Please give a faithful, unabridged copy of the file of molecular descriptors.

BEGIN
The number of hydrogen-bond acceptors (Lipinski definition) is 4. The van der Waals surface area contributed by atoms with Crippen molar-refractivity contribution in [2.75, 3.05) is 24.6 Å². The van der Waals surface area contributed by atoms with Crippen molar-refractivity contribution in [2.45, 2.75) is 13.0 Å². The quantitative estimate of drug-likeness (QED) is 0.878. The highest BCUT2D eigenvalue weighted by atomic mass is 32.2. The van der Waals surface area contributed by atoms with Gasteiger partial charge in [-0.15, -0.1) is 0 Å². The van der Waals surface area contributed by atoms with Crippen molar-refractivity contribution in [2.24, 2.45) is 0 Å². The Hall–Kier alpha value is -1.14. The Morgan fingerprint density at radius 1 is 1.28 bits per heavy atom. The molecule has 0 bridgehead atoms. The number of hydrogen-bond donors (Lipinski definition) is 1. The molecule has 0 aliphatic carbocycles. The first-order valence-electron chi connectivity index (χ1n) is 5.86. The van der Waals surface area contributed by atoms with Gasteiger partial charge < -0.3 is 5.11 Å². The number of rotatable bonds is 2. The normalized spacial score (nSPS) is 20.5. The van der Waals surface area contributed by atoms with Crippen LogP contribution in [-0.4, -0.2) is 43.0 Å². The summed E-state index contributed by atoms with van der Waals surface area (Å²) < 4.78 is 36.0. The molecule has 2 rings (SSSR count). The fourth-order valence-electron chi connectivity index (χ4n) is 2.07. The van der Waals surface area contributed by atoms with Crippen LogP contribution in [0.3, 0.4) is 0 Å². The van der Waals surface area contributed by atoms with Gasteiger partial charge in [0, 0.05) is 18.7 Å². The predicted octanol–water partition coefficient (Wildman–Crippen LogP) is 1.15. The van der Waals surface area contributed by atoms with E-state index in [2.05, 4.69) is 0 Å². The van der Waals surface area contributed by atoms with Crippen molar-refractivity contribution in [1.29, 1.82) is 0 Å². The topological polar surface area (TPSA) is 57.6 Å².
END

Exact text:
The number of hydrogen-bond acceptors (Lipinski definition) is 4. The van der Waals surface area contributed by atoms with Crippen molar-refractivity contribution in [2.75, 3.05) is 24.6 Å². The van der Waals surface area contributed by atoms with Crippen molar-refractivity contribution in [2.45, 2.75) is 13.0 Å². The quantitative estimate of drug-likeness (QED) is 0.878. The highest BCUT2D eigenvalue weighted by atomic mass is 32.2. The van der Waals surface area contributed by atoms with Gasteiger partial charge in [-0.15, -0.1) is 0 Å². The van der Waals surface area contributed by atoms with Crippen molar-refractivity contribution in [2.24, 2.45) is 0 Å². The Hall–Kier alpha value is -1.14. The Morgan fingerprint density at radius 1 is 1.28 bits per heavy atom. The molecule has 0 bridgehead atoms. The number of hydrogen-bond donors (Lipinski definition) is 1. The molecule has 0 aliphatic carbocycles. The first-order valence-electron chi connectivity index (χ1n) is 5.86. The van der Waals surface area contributed by atoms with Gasteiger partial charge < -0.3 is 5.11 Å². The number of rotatable bonds is 2. The normalized spacial score (nSPS) is 20.5. The van der Waals surface area contributed by atoms with Crippen LogP contribution in [-0.4, -0.2) is 43.0 Å². The summed E-state index contributed by atoms with van der Waals surface area (Å²) < 4.78 is 36.0. The molecule has 2 rings (SSSR count). The fourth-order valence-electron chi connectivity index (χ4n) is 2.07. The van der Waals surface area contributed by atoms with Crippen LogP contribution in [0.3, 0.4) is 0 Å². The van der Waals surface area contributed by atoms with Gasteiger partial charge in [0, 0.05) is 18.7 Å². The predicted octanol–water partition coefficient (Wildman–Crippen LogP) is 1.15. The van der Waals surface area contributed by atoms with E-state index in [2.05, 4.69) is 0 Å². The van der Waals surface area contributed by atoms with Crippen molar-refractivity contribution in [1.29, 1.82) is 0 Å². The topological polar surface area (TPSA) is 57.6 Å².